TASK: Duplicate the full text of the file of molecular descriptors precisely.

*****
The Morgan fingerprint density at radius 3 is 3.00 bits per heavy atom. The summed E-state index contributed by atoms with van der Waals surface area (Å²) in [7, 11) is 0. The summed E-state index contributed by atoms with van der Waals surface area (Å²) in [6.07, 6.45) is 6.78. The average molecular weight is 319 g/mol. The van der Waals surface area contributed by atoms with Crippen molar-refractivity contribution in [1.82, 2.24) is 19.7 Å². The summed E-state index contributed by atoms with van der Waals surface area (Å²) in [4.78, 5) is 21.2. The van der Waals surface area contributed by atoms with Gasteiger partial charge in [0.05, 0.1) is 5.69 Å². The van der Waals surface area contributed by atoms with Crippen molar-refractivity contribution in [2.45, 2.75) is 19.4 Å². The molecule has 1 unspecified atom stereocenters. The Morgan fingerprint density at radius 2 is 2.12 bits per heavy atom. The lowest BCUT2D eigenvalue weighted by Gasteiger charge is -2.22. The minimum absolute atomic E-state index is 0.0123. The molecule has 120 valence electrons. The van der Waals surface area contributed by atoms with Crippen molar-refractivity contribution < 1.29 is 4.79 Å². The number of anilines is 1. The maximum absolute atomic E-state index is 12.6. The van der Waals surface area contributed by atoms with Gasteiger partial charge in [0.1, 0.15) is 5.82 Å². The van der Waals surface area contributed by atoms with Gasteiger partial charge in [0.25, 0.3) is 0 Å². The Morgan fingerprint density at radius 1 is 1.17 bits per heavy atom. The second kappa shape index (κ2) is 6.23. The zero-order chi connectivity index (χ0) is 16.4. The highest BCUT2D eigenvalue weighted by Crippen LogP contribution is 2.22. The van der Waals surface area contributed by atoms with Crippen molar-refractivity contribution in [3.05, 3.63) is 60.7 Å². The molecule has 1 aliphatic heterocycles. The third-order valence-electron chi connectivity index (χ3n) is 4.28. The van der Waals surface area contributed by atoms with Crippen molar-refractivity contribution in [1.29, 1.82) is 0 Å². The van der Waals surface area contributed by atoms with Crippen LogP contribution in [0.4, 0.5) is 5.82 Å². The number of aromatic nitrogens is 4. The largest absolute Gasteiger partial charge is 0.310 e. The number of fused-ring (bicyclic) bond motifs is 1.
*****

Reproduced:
The Morgan fingerprint density at radius 3 is 3.00 bits per heavy atom. The summed E-state index contributed by atoms with van der Waals surface area (Å²) in [7, 11) is 0. The summed E-state index contributed by atoms with van der Waals surface area (Å²) in [6.07, 6.45) is 6.78. The average molecular weight is 319 g/mol. The van der Waals surface area contributed by atoms with Crippen molar-refractivity contribution in [1.82, 2.24) is 19.7 Å². The summed E-state index contributed by atoms with van der Waals surface area (Å²) in [4.78, 5) is 21.2. The van der Waals surface area contributed by atoms with Gasteiger partial charge in [0.05, 0.1) is 5.69 Å². The van der Waals surface area contributed by atoms with Crippen molar-refractivity contribution in [2.45, 2.75) is 19.4 Å². The molecule has 1 unspecified atom stereocenters. The Morgan fingerprint density at radius 2 is 2.12 bits per heavy atom. The lowest BCUT2D eigenvalue weighted by Gasteiger charge is -2.22. The minimum absolute atomic E-state index is 0.0123. The molecule has 120 valence electrons. The van der Waals surface area contributed by atoms with Crippen molar-refractivity contribution < 1.29 is 4.79 Å². The number of anilines is 1. The maximum absolute atomic E-state index is 12.6. The van der Waals surface area contributed by atoms with Gasteiger partial charge in [0.1, 0.15) is 5.82 Å². The van der Waals surface area contributed by atoms with Gasteiger partial charge in [0.25, 0.3) is 0 Å². The Morgan fingerprint density at radius 1 is 1.17 bits per heavy atom. The second kappa shape index (κ2) is 6.23. The zero-order chi connectivity index (χ0) is 16.4. The highest BCUT2D eigenvalue weighted by Crippen LogP contribution is 2.22. The van der Waals surface area contributed by atoms with Crippen molar-refractivity contribution in [3.05, 3.63) is 60.7 Å². The molecule has 1 aliphatic heterocycles. The third-order valence-electron chi connectivity index (χ3n) is 4.28. The van der Waals surface area contributed by atoms with Crippen molar-refractivity contribution in [1.29, 1.82) is 0 Å². The van der Waals surface area contributed by atoms with Crippen LogP contribution in [0.4, 0.5) is 5.82 Å². The number of aromatic nitrogens is 4. The largest absolute Gasteiger partial charge is 0.310 e. The number of fused-ring (bicyclic) bond motifs is 1.